Catering to Comedy Fans
The Ultimate Party Down Marathon takes over the Alamo
After ten hours and twenty episodes, the Ultimate Party Down Marathon at the Alamo Drafthouse wrapped up with Q&A, a birthday song and some kind words from series co-creator—and Austinite—Rob Thomas.
“It was so great for me to host my friends from the show; [they’re] crowds I want to meet, my LA people and my Austin film town,” Thomas says.
The Marathon, which screened both seasons of the Starz original series, doubled as a benefit for the HAAM and the Austin School of Film, was also like a short trip to summer camp for the close-knit cast who, as Thomas explains, “all actually like each other.”
The two-day event featured actors and producers from the cancelled workplace comedy (Adam Scott, Lizzy Caplan, Ken Marino, Megan Mullally, Martin Starr, Ryan Hansen, Dan Etheridge, John Enbom and Thomas). It was one of many interactive, immersive Alamo events: Guests were treated to a kickoff party at The Highball, a marathon screening of the complete series and an after-party at the Stephen F. Austin Intercontinental Hotel—a whirlwind, uniquely Austin event that leveraged local flavor to attract out-of-town talent.
It’s not like it takes much convincing. The Alamo, one of Austin’s most recognizable attractions, has always gotten attention from national media, but this summer’s “Angry Voicemail” meme came full circle when Party Down alumni Ryan Hansen (better known as flaxen-haired actor-slash-caterer Kyle Bradway) excitedly quoted the now infamous cry of “USA, Magnited States of America!” on the way to shoot a new “Don’t Talk” video.
“Truthfully, one of the great things about living in Austin is, people want to come here,” says Thomas. “In this particular case we’ve got a cast and producers who all actually like each other, so no one had to twist anyone’s arm really hard.”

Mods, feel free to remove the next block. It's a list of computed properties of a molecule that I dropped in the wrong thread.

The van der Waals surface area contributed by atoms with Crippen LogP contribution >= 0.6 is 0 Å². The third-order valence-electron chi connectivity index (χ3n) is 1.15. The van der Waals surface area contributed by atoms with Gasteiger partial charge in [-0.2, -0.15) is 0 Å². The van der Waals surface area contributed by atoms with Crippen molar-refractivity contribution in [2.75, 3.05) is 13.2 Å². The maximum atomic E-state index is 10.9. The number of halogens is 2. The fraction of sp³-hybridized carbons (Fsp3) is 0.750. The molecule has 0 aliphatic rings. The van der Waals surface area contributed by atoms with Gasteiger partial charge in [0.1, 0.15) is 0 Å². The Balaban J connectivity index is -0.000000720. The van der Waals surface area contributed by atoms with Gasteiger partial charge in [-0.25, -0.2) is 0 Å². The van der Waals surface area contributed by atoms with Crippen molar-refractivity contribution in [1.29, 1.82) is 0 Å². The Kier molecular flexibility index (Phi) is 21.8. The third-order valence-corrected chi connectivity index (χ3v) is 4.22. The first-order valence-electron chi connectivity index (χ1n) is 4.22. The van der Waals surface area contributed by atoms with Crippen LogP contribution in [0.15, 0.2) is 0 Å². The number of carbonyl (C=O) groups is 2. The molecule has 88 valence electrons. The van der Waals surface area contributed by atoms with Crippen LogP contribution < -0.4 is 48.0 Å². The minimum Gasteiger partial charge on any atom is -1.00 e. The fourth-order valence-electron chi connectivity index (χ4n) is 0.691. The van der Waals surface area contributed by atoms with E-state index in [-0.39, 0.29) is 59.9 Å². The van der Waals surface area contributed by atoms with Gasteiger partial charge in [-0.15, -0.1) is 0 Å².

Henri Mazza, Alamo Drafthouse Creative Director, doesn’t just pitch show ideas. “We use Austin as part of our sales tool for making an event happen,” he explains. “And then people like that have a great time, go back to LA and talk about the theater and the city as a whole and the entire weekend.”
The Party Down crew is historically close to The Alamo. In addition to the Freaks and Geeks reunion, the Drafthouse also hosted a Veronica Mars blowout during the show’s second season. Co-creator Thomas, who was living in Austin back then, too, was excited to give a sneak preview of an upcoming episode for a theater full of devoted fans.
“Even though those people were still hanging out and making the show, you could see that Kristin [Bell] and everybody was having fun being here, interacting with fans in a different way. “ Mazza notes. “A more chill way, because we’re not like a convention that people are coming to, spending $30 to get an autograph and showing up just to get it. Kind of like sneaking into a rock show.”
So: Cool city, cool theater, cool audiences? All weekend, cast members like Adam Scott (who’s skyrocketed to comedy nerd fame thanks to his role on NBC’s Parks and Recreation) were incredibly accessible.
On Saturday night, before the marathon, the group was joined by Mullally’s husband (and Parks and Rec regular) Nick Offerman for a Diamond Smugglers show at The Highball; you’d think that a group of Hollywood actors crammed into a vinyl booth, singing along to “Sweet Caroline”, might attract a swell of screaming, rioting fans.
Not the case.
As Mazza explains, it all comes down to: “There’s not a lot of seats. What’s cool about that is it helps us create that summer camp atmosphere. Then, because of that, we’re able to go after stuff that has more of a niche audience. That, to me, makes it feel like you’re hanging with your friends, because then everyone there is into that thing. We become…a community around that show.”
The Alamo’s made a name for themselves identifying and catering to highly specific niche groups who tend to obsess over film and TV, from docu-dramedies to supernatural soap operas. The result is that a show like Party Down—generally believed to be cancelled before its time and quick to amass a cult following on Netflix—can live on at events like this.
And there’s no better crowd to share stories, secrets and movie adaptation rumors with.